Mayor of London Sadiq Khan poses for a photo in front of a new mural by Murwalls, honouring members of the England football team, on July 13, 2021 in London, England. (Photo by Leon Neal/Getty Images)
Professor Aisha K Gill, PhD CBE
I’M AN avid football fan (Arsenal) and really enjoyed watching England reach the Euro 2020 final, despite the fact that I don’t identify as English – especially after Britain’s exit from Europe, which has left us a more divided and unwelcoming island that harbours fear and hatred of foreigners and immigrants.
But, in the wake of the xenophobia unleashed by Brexit, the Three Lions – the multi-ethnic dream team that delivered England to its first-ever Euro final and first football final in 55 years – have shown us what the future of this country could and should look like.
[England manager] Gareth Southgate emphasised in post-game press interviews that it was the team’s collective contribution that ensured their success. “They deserve this. They’ve been fantastic as a group, the way they’ve supported each other right the way through this period.”
Southgate’s leadership style, which is “an object lesson in leadership and decency”, has helped foster this sense of collaboration. In my opinion, his management of an incredibly racially diverse young team is the complete antithesis of prime minister Boris Johnson’s ‘leadership’ and his ‘gesture politics’.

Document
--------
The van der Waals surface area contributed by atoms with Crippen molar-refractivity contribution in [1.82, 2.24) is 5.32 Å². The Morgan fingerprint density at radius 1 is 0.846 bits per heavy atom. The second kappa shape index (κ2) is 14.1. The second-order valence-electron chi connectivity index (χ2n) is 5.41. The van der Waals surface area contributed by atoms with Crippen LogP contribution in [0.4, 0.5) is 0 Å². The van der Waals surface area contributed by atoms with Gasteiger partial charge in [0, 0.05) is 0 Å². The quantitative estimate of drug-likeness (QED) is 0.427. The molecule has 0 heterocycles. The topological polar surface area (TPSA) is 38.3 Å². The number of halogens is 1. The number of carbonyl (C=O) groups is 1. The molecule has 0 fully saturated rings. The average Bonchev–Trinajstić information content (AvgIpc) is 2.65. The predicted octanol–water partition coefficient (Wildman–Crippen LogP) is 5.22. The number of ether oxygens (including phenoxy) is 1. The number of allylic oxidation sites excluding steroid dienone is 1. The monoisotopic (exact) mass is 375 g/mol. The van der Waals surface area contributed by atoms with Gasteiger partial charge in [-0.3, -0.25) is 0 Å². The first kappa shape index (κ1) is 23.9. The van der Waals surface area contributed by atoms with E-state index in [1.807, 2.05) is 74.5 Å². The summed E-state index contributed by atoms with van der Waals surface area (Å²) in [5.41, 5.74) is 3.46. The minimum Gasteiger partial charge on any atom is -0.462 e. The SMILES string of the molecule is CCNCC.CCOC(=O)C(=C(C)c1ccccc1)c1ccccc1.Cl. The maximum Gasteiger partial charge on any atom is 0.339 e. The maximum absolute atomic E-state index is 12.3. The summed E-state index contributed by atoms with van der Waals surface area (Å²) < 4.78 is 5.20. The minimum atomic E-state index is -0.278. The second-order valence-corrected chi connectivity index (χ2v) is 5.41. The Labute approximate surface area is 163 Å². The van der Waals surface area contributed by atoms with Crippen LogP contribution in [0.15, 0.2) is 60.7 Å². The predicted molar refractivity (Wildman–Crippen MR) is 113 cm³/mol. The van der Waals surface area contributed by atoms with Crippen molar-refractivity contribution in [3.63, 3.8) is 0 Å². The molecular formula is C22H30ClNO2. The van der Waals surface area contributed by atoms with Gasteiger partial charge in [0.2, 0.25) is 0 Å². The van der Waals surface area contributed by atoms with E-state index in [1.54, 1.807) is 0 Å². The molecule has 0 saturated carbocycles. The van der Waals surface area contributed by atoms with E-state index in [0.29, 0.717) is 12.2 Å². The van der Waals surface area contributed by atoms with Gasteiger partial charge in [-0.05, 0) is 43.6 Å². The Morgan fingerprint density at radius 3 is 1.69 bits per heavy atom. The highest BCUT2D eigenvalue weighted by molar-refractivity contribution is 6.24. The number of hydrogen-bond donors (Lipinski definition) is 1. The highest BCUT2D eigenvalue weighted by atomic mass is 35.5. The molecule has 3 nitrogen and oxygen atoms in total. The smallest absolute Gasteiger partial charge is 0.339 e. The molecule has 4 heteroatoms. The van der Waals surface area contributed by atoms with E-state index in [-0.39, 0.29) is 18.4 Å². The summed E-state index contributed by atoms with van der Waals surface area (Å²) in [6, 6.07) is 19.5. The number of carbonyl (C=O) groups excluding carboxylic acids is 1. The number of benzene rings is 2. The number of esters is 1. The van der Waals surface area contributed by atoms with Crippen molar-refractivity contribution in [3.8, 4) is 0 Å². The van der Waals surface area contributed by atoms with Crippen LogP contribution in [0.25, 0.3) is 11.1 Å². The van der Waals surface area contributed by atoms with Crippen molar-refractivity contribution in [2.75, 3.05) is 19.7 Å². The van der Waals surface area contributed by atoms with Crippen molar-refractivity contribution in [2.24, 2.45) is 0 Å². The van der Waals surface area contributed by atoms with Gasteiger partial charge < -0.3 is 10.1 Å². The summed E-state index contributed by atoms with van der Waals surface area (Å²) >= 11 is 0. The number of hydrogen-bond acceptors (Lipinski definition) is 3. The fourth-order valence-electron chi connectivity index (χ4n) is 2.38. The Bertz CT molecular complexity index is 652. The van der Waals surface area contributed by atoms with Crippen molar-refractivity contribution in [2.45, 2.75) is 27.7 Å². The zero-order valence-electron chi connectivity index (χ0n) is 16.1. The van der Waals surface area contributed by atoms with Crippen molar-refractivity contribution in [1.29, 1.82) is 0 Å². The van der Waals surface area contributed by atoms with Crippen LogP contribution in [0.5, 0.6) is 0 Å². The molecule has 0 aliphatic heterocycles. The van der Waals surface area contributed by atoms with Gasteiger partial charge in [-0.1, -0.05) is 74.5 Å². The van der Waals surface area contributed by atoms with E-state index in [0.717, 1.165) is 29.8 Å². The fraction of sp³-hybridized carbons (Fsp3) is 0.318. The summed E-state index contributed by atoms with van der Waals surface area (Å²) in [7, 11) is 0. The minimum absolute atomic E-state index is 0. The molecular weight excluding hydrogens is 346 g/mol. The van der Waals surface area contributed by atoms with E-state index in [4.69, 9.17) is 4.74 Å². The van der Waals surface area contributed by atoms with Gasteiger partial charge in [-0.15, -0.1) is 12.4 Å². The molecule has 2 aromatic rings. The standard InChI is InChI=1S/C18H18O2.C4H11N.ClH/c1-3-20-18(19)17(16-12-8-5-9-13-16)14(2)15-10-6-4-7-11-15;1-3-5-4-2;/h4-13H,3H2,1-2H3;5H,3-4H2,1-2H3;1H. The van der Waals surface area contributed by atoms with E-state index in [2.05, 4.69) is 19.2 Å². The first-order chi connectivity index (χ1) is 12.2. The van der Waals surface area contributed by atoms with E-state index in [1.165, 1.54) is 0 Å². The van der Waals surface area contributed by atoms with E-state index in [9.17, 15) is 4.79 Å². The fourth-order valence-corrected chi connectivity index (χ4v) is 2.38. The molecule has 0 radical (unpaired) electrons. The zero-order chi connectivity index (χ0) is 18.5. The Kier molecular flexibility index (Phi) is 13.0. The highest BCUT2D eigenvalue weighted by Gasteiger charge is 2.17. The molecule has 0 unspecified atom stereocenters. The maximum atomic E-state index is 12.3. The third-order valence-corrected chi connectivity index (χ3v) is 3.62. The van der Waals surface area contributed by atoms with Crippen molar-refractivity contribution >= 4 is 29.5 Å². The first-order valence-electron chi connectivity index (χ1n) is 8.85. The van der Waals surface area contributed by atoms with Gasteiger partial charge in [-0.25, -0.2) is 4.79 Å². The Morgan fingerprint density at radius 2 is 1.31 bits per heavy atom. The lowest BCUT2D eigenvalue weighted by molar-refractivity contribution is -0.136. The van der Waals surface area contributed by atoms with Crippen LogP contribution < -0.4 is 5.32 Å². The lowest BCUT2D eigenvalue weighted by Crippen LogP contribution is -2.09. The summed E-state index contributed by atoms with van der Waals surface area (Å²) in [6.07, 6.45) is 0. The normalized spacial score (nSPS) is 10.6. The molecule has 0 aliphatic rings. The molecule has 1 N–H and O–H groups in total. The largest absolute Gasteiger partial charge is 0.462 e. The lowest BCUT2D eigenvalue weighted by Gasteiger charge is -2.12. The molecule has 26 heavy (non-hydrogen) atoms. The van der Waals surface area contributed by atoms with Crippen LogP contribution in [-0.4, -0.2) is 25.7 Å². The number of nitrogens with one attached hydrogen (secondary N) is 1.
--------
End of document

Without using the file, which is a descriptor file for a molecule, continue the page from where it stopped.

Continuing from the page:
For me, the team contained stand-out England players such as Raheem Sterling, who has used his status to call out racism in football, advocate for greater racial equality in sport and establish a foundation that provides university scholarships, and Marcus Rashford, another inspiring, smart, young talent.
Rashford’s child poverty and hunger campaign during the pandemic last year forced a government U-turn on access to holiday food vouchers. The way he took on the Johnson government and won made him a hero to the families of 1.3 million children who would otherwise have gone without.
As Covid-19 wreaked havoc across the country, Rashford’s working-class Manchester childhood experiences tapped into the nation’s consciousness, seeding solidarity, while his campaigning efforts addressed intersectional, structural, class-based and systemic racial injustice – all fronts on which Johnson has failed as prime minister.
Southgate stated in his open letter at the beginning of the Euro 2020 tournament that “I have a responsibility to the wider community to use my voice, and so do the players”.
Sterling and Rashford have both embodied this sentiment, using their remarkable talent in order to change lives for the better.
I see England’s diverse young team as carrying the nation’s hopes for greater tolerance, respect and empathy. This fills me with excitement – for our future as a society. The Three Lions are history-makers who can help bring us together and forge a new tomorrow.
England should expect nothing less.
Aisha K Gill is professor of criminology at the University of Roehampton.